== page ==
The SRJO’s Sinatra Night

Over the weekend, the Seattle Repertory Jazz Orchestra played a concert devoted to music associated with Frank Sinatra. The SRJO is one of the world’s finest big bands dedicated to preserving the spirit and substance of the jazz tradition. Drummer Clarence Acox and saxophonist Michael Brockman co-lead the orchestra and have developed admirable projects devoted to works of Duke Ellington, Miles Davis and Jimmy Heath, among other major figures.

The Sinatra program at The Seasons in Yakima, east of Seattle, might have been subtitled, “And his great arrangers.” The charts were by Nelson Riddle, of course, and by Benny Carter, Thad Jones, Quincy Jones, Neal Hefti, Billy May and the drastically underappreciated Billy Byers. The concert opened with baritone saxophonist Bill Ramsey (pictured anchoring the saxophone section), a veteran of the Ellington and Count Basie bands, soloing on Byers’ arrangement of “All of Me.” It progressed through nearly two hours of Sinatra’s best-known numbers, several of them featuring 22-year-old Danny Quintero, a singer with good time, intonation and phrasing who interprets, rather than imitates Sinatra. There were impressive solos by pianist Randy Halberstadt, trumpeters Mike Van Bebber and Syd Potter, trombonist Dan Marcus and tenor saxophonists Steve Tressler and Tobi Stone.

There is no video of the Saturday night concert. Regrettably, there is little but fragments of the Seattle Repertory Jazz Orchestra on the web, but the Rifftides staff found a complete performance from an earlier concert. The spoken introduction is by Clarence Acox, the trumpet solo by Jay Thomas.

For more about the SRJO, go here.

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  1. Clarence Acox says

    We love playing those arrangements. Sinatra only used the best!, as you well know.

  2. Jim Brown says

    Roughly ten years ago, I had the distinct pleasure of a front row seat in a neighborhood club (Fitzgerald’s) with Kurt Elling singing some of the great Riddle Sinatra charts in front of Chicago’s Jazz Members Big Band. A friend and tenor saxophonist from Minneapolis told me that Kurt did a lot of big band singing there during his seminary days before moving to Chicago. The Members band, mostly first call players on the Chicago scene at the time, provided what felt like a big cushion that he could lay back into, and both he and the band sounded absolutely great. Ever since, I’ve always hoped that Kurt would do something like that commercially.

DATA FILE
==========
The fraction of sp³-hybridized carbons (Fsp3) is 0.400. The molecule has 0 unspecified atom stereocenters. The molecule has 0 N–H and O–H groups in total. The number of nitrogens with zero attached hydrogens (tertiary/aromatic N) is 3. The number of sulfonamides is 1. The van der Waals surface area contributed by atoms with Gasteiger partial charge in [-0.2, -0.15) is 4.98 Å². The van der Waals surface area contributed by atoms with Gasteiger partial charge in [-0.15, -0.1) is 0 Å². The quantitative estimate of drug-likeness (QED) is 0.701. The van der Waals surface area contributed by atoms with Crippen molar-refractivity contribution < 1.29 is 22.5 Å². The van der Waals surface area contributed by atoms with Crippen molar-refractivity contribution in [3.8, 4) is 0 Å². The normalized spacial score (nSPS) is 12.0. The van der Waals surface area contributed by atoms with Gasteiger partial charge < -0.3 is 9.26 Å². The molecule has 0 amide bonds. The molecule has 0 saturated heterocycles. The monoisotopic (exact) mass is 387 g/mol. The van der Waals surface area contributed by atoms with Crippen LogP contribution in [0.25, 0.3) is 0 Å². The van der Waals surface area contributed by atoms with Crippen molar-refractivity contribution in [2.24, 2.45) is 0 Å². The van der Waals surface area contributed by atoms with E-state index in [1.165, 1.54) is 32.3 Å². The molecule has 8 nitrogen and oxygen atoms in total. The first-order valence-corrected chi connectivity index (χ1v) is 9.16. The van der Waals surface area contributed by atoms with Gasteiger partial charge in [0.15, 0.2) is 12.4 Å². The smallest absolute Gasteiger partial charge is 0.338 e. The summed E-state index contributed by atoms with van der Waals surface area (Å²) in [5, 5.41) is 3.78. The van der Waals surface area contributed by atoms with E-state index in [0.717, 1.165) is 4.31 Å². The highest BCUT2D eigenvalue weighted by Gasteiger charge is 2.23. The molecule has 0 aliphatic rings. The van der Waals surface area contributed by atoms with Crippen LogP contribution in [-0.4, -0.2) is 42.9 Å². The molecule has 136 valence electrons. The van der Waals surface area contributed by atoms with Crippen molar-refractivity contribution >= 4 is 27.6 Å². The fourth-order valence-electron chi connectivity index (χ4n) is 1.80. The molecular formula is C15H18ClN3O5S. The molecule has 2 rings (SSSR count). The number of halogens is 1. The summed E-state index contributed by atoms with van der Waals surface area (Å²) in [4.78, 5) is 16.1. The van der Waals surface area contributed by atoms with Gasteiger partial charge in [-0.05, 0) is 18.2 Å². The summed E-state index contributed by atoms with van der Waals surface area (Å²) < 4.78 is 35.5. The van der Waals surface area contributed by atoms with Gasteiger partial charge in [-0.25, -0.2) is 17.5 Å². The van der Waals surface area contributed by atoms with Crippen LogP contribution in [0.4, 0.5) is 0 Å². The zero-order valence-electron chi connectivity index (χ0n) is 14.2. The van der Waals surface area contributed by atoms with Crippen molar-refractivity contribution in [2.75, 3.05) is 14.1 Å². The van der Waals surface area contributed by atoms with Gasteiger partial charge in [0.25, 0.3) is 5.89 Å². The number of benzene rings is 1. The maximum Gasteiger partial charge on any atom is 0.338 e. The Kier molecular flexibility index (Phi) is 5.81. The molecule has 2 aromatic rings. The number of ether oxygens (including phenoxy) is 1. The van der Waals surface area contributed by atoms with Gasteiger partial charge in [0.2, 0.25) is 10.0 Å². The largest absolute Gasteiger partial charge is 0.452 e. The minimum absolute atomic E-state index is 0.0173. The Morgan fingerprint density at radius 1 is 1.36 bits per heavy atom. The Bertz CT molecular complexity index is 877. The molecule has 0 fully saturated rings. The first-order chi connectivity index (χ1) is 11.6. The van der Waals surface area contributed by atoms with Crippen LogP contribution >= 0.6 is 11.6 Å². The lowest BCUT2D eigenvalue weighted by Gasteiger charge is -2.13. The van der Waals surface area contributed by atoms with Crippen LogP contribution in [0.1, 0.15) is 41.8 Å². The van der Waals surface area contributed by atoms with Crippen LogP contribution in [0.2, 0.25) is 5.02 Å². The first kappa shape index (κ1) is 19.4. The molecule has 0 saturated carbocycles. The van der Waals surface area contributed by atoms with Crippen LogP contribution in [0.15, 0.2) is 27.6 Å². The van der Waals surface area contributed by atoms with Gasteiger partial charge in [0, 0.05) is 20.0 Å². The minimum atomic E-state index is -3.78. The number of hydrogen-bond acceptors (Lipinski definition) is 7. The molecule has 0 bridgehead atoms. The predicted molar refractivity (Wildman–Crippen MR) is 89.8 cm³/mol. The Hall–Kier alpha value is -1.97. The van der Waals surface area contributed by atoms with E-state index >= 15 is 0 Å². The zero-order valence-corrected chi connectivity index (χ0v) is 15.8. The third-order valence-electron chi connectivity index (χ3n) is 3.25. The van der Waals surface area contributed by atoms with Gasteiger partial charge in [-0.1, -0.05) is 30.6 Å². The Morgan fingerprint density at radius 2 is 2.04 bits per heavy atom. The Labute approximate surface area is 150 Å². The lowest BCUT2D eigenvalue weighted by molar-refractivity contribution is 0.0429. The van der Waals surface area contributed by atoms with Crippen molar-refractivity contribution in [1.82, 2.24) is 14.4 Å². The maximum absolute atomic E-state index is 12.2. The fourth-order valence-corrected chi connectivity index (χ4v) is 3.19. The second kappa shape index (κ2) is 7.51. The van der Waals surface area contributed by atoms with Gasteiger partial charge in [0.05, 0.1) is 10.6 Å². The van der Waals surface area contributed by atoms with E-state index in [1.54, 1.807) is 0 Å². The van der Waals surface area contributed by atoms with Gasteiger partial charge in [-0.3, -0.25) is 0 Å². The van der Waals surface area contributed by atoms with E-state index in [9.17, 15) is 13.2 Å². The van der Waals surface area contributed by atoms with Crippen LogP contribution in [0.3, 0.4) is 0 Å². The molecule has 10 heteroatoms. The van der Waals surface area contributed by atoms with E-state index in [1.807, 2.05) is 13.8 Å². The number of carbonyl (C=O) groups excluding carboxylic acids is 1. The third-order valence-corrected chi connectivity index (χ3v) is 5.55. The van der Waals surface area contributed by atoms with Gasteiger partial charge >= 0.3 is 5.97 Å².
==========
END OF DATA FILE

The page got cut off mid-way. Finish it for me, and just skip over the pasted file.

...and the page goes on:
3. Lee Schell says

    A few years ago in ‘Vegas’ my wife, Karen and I ran into a singer working the show room at the Rio, about two blocks off the strip. Steve Lippia was given the use of a number of Sinatra charts by the Sinatra Estate and performed the numbers with a 21-piece big band put together by Vincent Falcone Jr. Steve blew the doors off of that place and audiences started lining up hours before performances.

    It is my opinion that no Sinatra remembrance is complete without Steve Lippia. Close your eyes and Frank lives! Steve doesn’t try to sound like Frank–it’s his natural voice and phrasing. Lippia is wonderful and a really nice guy. He performs around the country with student and professional symphonic orchestras. He performed with a professional pick-up band at a recent Los Angeles Jazz Institute Sinatra Memorial presentation. He brought the house to its feet in a standing ovation rarely seen among these seasoned jazz aficionados. Anyone thinking about another Sinatra tribute should seriously consider contacting Steve Lippia.

    • Clarence Acox says

      Lee, SRJO played with Steve Lippia a couple of years ago. It was a Sinatra retrospective performed at the the Kirkland Performance Center in Kirkland WA. We had a great time!!!! I have his CD. He’s a great talent, no doubt.